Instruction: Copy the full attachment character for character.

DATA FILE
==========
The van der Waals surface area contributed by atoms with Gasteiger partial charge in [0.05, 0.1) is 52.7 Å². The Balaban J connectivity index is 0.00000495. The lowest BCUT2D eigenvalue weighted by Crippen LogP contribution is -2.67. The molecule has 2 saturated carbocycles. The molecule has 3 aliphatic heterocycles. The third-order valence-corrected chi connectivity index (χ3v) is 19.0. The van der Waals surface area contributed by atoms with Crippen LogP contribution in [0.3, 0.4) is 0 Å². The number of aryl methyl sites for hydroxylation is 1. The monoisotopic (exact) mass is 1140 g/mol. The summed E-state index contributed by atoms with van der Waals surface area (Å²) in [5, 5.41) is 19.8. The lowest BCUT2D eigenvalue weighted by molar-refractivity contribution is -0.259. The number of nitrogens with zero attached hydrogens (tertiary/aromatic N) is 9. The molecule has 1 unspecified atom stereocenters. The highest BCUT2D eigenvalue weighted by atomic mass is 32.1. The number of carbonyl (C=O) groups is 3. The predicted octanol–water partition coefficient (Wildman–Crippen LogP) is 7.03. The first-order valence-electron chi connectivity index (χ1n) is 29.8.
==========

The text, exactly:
The van der Waals surface area contributed by atoms with Gasteiger partial charge in [0.05, 0.1) is 52.7 Å². The Balaban J connectivity index is 0.00000495. The lowest BCUT2D eigenvalue weighted by Crippen LogP contribution is -2.67. The molecule has 2 saturated carbocycles. The molecule has 3 aliphatic heterocycles. The third-order valence-corrected chi connectivity index (χ3v) is 19.0. The van der Waals surface area contributed by atoms with Crippen LogP contribution in [0.3, 0.4) is 0 Å². The number of aryl methyl sites for hydroxylation is 1. The monoisotopic (exact) mass is 1140 g/mol. The summed E-state index contributed by atoms with van der Waals surface area (Å²) in [5, 5.41) is 19.8. The lowest BCUT2D eigenvalue weighted by molar-refractivity contribution is -0.259. The number of nitrogens with zero attached hydrogens (tertiary/aromatic N) is 9. The molecule has 1 unspecified atom stereocenters. The highest BCUT2D eigenvalue weighted by atomic mass is 32.1. The number of carbonyl (C=O) groups is 3. The predicted octanol–water partition coefficient (Wildman–Crippen LogP) is 7.03. The first-order valence-electron chi connectivity index (χ1n) is 29.8.